Thursday, March 18, 2010
Copper to Gold Ratio - Warning
Copper price action is often used as a way to gauge economic demand. It has even garnered the nickname "Dr. Copper" for its "ability" to judge the health of the underlying economy. Copper is used in many goods including housing, cars, and manufacturing, so this sort of makes intuitive sense.
Now, like any indicator, it is not always correct. When copper "stalls out" while the stock market keeps moving higher, this is a warning sign. A daily chart of copper ($COPPER - green area plot) versus the S&P 500 ($SPX - black linear plot) during 2007-2008 gives a recent example of copper's ability (or lack thereof) to warn stock speculators:
Along those lines, copper at this point has failed to make a new intermediate term high above its January peak, unlike the stock market. Of course, I don't know if copper is going to turn around next week and make new highs or not. I am not making a specific copper price prediction here, although I wouldn't go long copper here even if the money to speculate on this outcome was given to me for free.
But I wanted to comment more specifically on the copper to Gold ratio (i.e. the copper price in U.S. Dollars divided by the Gold price in U.S. Dollars), which is a lesser known but interesting ratio chart to monitor. It is not predicting rosy times ahead for the stock market or economy on an intermediate-term basis.
Here's the copper to Gold ratio (i.e. $COPPER:$GOLD - green area plot) on a weekly chart over the past 5 years versus the S&P500 (i.e. $SPX - black linear plot) with my thoughts:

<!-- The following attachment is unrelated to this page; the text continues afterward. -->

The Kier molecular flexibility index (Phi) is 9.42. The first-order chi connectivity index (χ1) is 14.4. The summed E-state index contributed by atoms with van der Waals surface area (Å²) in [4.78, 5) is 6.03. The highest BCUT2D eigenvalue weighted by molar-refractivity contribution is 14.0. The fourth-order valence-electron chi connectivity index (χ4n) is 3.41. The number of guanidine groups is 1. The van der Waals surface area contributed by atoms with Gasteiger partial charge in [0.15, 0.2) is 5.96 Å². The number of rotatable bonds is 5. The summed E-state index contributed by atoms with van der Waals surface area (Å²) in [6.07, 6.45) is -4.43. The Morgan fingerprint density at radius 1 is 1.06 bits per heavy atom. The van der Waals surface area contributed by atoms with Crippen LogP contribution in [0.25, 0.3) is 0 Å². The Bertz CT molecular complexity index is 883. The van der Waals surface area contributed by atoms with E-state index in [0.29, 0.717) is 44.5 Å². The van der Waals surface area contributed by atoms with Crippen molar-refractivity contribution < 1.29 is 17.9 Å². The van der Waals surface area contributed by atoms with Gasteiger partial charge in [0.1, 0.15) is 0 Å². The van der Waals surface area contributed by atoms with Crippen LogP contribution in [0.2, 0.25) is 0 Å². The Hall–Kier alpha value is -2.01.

And here's some recent chart action of the copper to Gold ratio, using the ETF proxies of GLD for Gold and JJC for copper (i.e. JJC:GLD) so that I can show part of today's action:
Because this is a ratio chart, it doesn't require the copper price to decline for the ratio to decline. It simply means Gold is likely to outperform copper, and this is not a sign of a healthy economy. Since I think the U.S. Dollar is in a topping pattern, copper could actually go higher or at least tread water while Gold explodes higher. This would be a sign of "unhealthy" inflation (i.e. not the "healthy" kind that makes many of the herd feel richer).
I remain long things precious and metal and wildly bullish on the intermediate and long term prospects for Gold and Gold miners, regardless of what the general stock market does. On a side note, those looking for fundamental data on miners should check out this new site: www.miningalmanac.com. It is free for now, though I doubt it will stay that way for long. My efforts to provide an updated junior Gold miner spreadsheet were short-lived, as I don't have the time or energy to keep it up to date. I have decided to just stick with the smaller cap Gold mining sector as a whole using the GDXJ ETF for most new long trades in the junior mining patch. I will leave it to others to discover "the next ten bagger," although I hope (wish? pray?) that they will post a comment or two when they find it...